Are you a penguin or a peacock? Do you find it easy and safe to conform to a structured environment or do you fan your beautifully colored feathers wide and strut to a different drummer? Can you really change who you are or do you even want to?

Many large organizations have seemed to clone their staff to maintain internal harmony. The invisible logic is that employee sameness will allow the wheels to turn year after year without the risky diversion of change or implementation of new ideas. But this creates staleness in a competitive climate and hostile game playing to the more industrious person with good ideas and intentions. Eventually creative individuals find their paths but it is not often an easy journey. There are some companies that value special strengths (creative industries and small businesses are more open than their corporate counterparts) and will realize the value of these special birds but many “exotic birds” will find solace in building their own business on their own terms.

It is a credit to large companies that realize the instructional value of this book and teach diversity training and mutual respect among employees. The corporate climate is not friendly to peacocks but then it harbors grudges against outsiders of all types. And yet, it is important for penguins and peacocks to learn, listen and accept differences in one another without molting feathers. It is a life lesson for everyone whether or not they are still in the workplace.

So how did B.J. realize the world of penguins and peacocks? She was “much like the lead character…colorful and extravagant, noisy and messy, a bird who is difficult to ignore.”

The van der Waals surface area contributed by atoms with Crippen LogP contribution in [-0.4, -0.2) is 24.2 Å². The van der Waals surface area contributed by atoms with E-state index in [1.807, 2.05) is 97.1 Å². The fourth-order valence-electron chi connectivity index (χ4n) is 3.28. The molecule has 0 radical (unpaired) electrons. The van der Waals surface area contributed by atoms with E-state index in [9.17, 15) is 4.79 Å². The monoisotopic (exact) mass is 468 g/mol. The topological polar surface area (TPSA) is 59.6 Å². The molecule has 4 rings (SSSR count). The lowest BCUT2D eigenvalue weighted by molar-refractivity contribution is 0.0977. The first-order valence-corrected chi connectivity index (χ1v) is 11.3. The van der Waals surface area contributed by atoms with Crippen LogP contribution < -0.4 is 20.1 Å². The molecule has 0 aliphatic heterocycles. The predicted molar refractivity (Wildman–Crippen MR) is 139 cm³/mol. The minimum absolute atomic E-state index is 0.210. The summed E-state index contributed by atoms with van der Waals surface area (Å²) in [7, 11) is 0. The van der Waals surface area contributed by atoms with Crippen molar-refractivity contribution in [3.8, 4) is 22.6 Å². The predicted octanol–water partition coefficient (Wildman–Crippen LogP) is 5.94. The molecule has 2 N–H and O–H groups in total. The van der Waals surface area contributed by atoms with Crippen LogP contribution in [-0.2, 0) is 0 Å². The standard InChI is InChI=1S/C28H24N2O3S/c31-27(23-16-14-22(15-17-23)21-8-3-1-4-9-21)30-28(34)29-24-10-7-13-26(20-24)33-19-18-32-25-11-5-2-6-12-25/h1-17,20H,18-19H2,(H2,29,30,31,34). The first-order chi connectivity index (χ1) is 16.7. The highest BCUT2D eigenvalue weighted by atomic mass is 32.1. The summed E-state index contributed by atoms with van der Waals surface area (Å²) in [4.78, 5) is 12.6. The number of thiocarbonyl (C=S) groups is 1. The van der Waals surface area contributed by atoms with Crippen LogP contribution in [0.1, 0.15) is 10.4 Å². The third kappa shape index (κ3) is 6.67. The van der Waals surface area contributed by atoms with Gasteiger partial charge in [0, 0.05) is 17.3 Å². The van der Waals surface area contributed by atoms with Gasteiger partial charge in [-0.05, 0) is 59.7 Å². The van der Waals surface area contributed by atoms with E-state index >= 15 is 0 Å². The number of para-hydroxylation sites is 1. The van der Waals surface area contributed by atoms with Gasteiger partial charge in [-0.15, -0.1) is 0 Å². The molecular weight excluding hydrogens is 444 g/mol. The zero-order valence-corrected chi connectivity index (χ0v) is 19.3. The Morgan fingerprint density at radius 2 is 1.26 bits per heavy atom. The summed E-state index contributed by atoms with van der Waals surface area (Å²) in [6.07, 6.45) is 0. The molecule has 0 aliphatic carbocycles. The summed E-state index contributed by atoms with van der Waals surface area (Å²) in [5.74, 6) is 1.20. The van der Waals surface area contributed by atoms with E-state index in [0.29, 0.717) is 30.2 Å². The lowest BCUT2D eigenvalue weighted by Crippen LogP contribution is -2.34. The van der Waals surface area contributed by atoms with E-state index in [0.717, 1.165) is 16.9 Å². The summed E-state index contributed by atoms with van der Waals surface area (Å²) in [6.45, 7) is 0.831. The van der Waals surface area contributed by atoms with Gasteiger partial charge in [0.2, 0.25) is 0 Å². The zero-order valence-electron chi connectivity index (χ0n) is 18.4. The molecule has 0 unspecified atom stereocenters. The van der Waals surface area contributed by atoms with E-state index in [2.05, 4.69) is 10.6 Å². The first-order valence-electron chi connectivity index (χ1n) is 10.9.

She said, “ I lived it. I was working at the Los Angeles Times in the late 1980's and early 90's; we held regular meetings of the executive and middle management groups to review circulation figures, assess advertising revenues, and plan new goals. These meetings were always the same: The president with all his vice presidents and directors would sit in the front row in the elegant auditorium, and the publisher began the meeting by introducing each of them. One-by-one they would pop up out of their chairs and turn to face the 200 middle managers in the rows behind them. They all wore dark suits, white shirts, and business ties; they were all about the same height, save one or two tall ones; and all but one were white males (the lone female penguin wore a dark suit and pearls). By all appearances, you would think they all went to the same barber and the same tailor!

One morning I was sitting in one of these meetings, watching these fellows, like so many jack-in-the-boxes popping up, one right after another. “Huh!” I thought to myself, “They all look like penguins.” Then I looked down at myself. I was wearing my favorite Carole Little dress, a bright and bold floral, mid-calf, a bit flouncy (but very slimming). “What's wrong with this picture?” I asked myself. “I'm like a peacock in the midst of all these penguins!” I shook my head, wondering how this could have happened. How did I end up here?

Thus the metaphor was born.”